They rally around each other in dark times when depression takes over and there seems to be no light.
Kylie remembers better times shared with their 'cheeky smiling, heavy metal music-loving, 'dag'.
"When we were kids we busted a hole in Mum and Dad's waterbed," Kylie recounted.
"We were jumping up and down on it and put a hole in it.
"We didn't fix the hole, we just made the bed and left it.
"Of course, we got in trouble."
"She found Dad's stash of Centenary 50 cent pieces and she went and spent them all at the shops," Kylie said.
"Dad didn't know anything about it until after she had died and Terri came back and gave him the empty container.
"We shared a bedroom our entire lives -- she was such a dag.
"She never wore shoes, hated brushing her hair, but loved the beach and loved her friends."
"It was perfect.
"She loved the beach and dolphins."
The longer the case goes unsolved, the Staces realise their time to catch a cold-blooded murderer and bring them to justice also is slipping by.
There is a killer still out there and police just need one piece of evidence to catch them.
The Staces know this, as do the police.
And so does the Clarence Valley.
"Somebody is trying to protect someone," Peter said.
"Please have a conscience and come forward."
"Please come forward," she said.
"We are getting on with our lives, we are going pretty well, but we still need that closure.
"It is such a small area, so someone knows something."
Even a $100,000 reward offered 12 months after Lee was murdered has not flushed out the killer.
Even if the hard-fought reward was increased Peter believes people are still too scared to this day to come forward.
"People have given information to my mates and they will come and tell me and I ask them why these people won't go to the police with the information?," he said.
"They say these people don't want to get involved.
"They are involved.
"If they can tell information second hand and third hand, why can't they tell it first hand to the police.
"They are not going to get into trouble."
While I was interviewing the family this week, Peter, brimming with fatherly pride, pulled out a pictorial anthology of Lee's life created by her 'bestest' friend Terri Mackay.
The pearly white collection of photos, seashells and poems was short but luminescent.
Floating on an airbed in an unnamed lagoon at Nelson's Bay, the flowing locks and cheeky smile of a small child illuminated the off-colour, tepid water.
It is the same glow which lit up the lives of her family and friends.
"She was laidback," Peter said. "She had a bubbly personality and loved the beach life."
Robyn said her daughter was sure of herself.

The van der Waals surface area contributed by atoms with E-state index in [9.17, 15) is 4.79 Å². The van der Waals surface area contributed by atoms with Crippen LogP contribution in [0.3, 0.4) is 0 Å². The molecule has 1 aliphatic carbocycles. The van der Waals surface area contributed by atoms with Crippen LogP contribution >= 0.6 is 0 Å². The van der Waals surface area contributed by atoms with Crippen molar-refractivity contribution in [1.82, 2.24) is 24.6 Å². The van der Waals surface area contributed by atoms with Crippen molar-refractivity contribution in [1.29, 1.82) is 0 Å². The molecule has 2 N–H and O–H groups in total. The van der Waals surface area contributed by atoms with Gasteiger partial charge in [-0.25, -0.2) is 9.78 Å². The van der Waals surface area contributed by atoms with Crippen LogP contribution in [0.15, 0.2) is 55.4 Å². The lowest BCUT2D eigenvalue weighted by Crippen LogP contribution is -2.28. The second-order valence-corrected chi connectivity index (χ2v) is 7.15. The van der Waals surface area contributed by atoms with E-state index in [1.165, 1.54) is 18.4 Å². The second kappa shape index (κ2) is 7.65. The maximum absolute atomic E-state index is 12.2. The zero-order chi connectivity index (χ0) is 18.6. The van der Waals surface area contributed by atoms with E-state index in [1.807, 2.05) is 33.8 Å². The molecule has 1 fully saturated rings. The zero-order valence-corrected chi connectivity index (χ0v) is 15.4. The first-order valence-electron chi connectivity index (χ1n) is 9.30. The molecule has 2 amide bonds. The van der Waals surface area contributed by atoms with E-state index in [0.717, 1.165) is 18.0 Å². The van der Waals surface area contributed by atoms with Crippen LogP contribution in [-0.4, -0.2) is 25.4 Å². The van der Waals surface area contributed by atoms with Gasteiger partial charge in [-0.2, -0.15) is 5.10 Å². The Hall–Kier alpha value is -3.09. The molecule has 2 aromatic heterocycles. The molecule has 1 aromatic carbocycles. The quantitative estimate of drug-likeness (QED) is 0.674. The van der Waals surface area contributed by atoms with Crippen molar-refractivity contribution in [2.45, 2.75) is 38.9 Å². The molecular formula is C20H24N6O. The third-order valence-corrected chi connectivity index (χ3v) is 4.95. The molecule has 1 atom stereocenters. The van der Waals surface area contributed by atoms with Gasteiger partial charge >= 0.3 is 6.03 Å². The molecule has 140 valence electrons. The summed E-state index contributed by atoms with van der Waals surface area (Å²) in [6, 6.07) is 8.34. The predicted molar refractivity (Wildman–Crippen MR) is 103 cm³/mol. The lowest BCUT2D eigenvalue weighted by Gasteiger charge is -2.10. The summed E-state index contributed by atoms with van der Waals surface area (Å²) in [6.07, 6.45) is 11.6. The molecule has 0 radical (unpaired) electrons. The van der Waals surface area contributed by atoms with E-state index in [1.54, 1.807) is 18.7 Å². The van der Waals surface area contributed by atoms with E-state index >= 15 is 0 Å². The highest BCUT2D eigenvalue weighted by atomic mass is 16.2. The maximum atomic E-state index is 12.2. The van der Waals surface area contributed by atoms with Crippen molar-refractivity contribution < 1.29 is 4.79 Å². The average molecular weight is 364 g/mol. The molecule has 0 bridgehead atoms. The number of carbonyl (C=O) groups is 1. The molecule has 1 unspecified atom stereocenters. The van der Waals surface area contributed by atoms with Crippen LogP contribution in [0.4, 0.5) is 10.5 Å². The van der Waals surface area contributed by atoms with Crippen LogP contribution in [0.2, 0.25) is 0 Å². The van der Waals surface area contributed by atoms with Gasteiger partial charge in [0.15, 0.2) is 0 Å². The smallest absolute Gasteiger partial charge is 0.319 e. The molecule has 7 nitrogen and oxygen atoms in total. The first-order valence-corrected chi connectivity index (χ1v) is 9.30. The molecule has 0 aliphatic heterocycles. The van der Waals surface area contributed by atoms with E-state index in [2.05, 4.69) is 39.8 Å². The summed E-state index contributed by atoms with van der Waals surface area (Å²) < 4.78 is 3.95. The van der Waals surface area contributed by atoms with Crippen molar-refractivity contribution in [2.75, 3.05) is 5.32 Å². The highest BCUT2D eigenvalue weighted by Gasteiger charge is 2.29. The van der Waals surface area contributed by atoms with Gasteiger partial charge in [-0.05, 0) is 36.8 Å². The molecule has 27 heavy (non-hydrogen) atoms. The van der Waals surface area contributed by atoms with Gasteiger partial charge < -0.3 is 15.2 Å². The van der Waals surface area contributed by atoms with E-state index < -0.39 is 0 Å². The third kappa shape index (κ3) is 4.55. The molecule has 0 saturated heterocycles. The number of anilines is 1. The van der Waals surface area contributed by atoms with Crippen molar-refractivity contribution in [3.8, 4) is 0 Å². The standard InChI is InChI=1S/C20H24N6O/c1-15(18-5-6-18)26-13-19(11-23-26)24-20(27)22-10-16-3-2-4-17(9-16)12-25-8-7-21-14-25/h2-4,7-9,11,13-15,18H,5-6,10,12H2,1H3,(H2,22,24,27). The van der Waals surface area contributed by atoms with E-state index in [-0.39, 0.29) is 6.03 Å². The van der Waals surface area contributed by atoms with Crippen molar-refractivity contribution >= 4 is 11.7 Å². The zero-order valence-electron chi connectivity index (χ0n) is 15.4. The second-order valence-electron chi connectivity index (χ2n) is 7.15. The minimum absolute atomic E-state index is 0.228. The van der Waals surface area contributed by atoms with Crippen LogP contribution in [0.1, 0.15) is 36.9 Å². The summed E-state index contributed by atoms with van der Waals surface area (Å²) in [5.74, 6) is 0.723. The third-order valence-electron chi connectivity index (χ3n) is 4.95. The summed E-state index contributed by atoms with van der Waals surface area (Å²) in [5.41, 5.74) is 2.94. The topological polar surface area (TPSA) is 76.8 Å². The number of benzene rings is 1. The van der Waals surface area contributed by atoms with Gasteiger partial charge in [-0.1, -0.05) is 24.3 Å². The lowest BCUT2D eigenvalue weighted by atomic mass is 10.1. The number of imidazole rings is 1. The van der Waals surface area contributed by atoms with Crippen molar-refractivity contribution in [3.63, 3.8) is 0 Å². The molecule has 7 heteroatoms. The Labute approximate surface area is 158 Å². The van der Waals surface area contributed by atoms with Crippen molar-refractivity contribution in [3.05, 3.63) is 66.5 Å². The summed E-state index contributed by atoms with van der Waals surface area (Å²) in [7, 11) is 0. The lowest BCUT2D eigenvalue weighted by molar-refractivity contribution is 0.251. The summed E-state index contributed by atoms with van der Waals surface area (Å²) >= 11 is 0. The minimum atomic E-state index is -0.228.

"She had her own opinions and she stuck to them," she said. "She was a bit like me; she wasn't backwards in coming forwards," Peter added.
"But she wouldn't hurt a fly and she always saw the best in people."
The couple, who celebrate their 29th wedding anniversary on September 4, two days after the eighth anniversary of Lee's murder, remain hopeful that someone will be brought to justice.
"We've always been hopeful something will happen," he said. "The police always tell you, don't get your hopes up, but you always do.
"I am just hoping that one day, justice will prevail."
And as the deputy principal of Maclean High School, Christene McSeveny said at Lee's memorial at Maclean's St James Anglican Church on November 7: "There shouldn't be silence in talk a person continues to live.''
It is an edict by which the Staces live.
But as for the cowardly silence of a few people in our midst who are not willing to come forward with information which could end nearly a decade of family pain and despair -- for whatever reason -- I say shame.
GRAFTON police are keen to speak to anyone who may have information leading to the capture of Lee Ellen Stace's murderer.
Detective leading senior constable Tony King said the matter 'was still an active investigation'.
Although Det King said no new information had come to hand, detectives were still 'pursuing several inquiries'.
"This is case that we really want to solve," Det King said.
"If anyone has any information we would like them to come forward and contact us.
"The $100,000 reward for information leading to conviction is still active."
Det King, who has been working the Stace case for the past four years said anyone with information can contact Grafton police on 66420222 or Crimestoppers on 1800333000.